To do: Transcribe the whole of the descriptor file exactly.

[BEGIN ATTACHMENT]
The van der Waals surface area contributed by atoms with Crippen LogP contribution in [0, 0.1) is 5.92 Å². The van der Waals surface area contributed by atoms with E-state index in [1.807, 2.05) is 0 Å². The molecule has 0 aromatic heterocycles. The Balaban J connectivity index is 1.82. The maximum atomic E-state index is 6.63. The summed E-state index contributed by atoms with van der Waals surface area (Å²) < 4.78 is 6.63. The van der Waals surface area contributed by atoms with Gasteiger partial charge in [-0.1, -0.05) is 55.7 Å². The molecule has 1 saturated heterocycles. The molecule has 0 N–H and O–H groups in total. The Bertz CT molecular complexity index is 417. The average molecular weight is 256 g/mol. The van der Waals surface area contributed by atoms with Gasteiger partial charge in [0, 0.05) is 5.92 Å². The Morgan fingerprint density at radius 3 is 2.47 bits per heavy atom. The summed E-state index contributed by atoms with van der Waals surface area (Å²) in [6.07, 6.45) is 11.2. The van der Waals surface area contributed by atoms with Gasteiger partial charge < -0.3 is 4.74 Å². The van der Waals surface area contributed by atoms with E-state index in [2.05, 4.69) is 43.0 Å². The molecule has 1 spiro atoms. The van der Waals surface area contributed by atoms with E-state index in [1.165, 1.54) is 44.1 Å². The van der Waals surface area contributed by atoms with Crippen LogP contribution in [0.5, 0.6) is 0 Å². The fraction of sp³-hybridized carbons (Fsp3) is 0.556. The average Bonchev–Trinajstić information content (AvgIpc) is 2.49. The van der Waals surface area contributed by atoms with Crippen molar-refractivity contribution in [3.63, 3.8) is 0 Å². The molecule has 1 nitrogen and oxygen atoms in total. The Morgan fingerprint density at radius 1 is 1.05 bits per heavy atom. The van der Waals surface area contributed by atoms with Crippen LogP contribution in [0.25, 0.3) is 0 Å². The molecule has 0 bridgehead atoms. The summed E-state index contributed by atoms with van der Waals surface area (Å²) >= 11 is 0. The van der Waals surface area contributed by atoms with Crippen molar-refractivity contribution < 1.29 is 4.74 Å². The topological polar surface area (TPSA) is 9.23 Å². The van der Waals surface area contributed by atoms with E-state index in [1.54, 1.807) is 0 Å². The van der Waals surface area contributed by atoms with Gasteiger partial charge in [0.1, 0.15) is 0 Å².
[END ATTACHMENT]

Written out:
The van der Waals surface area contributed by atoms with Crippen LogP contribution in [0, 0.1) is 5.92 Å². The van der Waals surface area contributed by atoms with E-state index in [1.807, 2.05) is 0 Å². The molecule has 0 aromatic heterocycles. The Balaban J connectivity index is 1.82. The maximum atomic E-state index is 6.63. The summed E-state index contributed by atoms with van der Waals surface area (Å²) < 4.78 is 6.63. The van der Waals surface area contributed by atoms with Gasteiger partial charge in [-0.1, -0.05) is 55.7 Å². The molecule has 1 saturated heterocycles. The molecule has 0 N–H and O–H groups in total. The Bertz CT molecular complexity index is 417. The average molecular weight is 256 g/mol. The van der Waals surface area contributed by atoms with Gasteiger partial charge in [0, 0.05) is 5.92 Å². The Morgan fingerprint density at radius 3 is 2.47 bits per heavy atom. The summed E-state index contributed by atoms with van der Waals surface area (Å²) in [6.07, 6.45) is 11.2. The van der Waals surface area contributed by atoms with Gasteiger partial charge < -0.3 is 4.74 Å². The van der Waals surface area contributed by atoms with E-state index in [2.05, 4.69) is 43.0 Å². The molecule has 1 spiro atoms. The van der Waals surface area contributed by atoms with E-state index in [1.165, 1.54) is 44.1 Å². The van der Waals surface area contributed by atoms with Crippen LogP contribution in [0.5, 0.6) is 0 Å². The fraction of sp³-hybridized carbons (Fsp3) is 0.556. The average Bonchev–Trinajstić information content (AvgIpc) is 2.49. The van der Waals surface area contributed by atoms with Crippen molar-refractivity contribution in [3.63, 3.8) is 0 Å². The molecule has 1 nitrogen and oxygen atoms in total. The Morgan fingerprint density at radius 1 is 1.05 bits per heavy atom. The van der Waals surface area contributed by atoms with Crippen LogP contribution in [0.25, 0.3) is 0 Å². The molecule has 0 bridgehead atoms. The summed E-state index contributed by atoms with van der Waals surface area (Å²) >= 11 is 0. The van der Waals surface area contributed by atoms with Crippen molar-refractivity contribution < 1.29 is 4.74 Å². The topological polar surface area (TPSA) is 9.23 Å². The van der Waals surface area contributed by atoms with E-state index in [1.54, 1.807) is 0 Å². The van der Waals surface area contributed by atoms with Gasteiger partial charge in [0.1, 0.15) is 0 Å².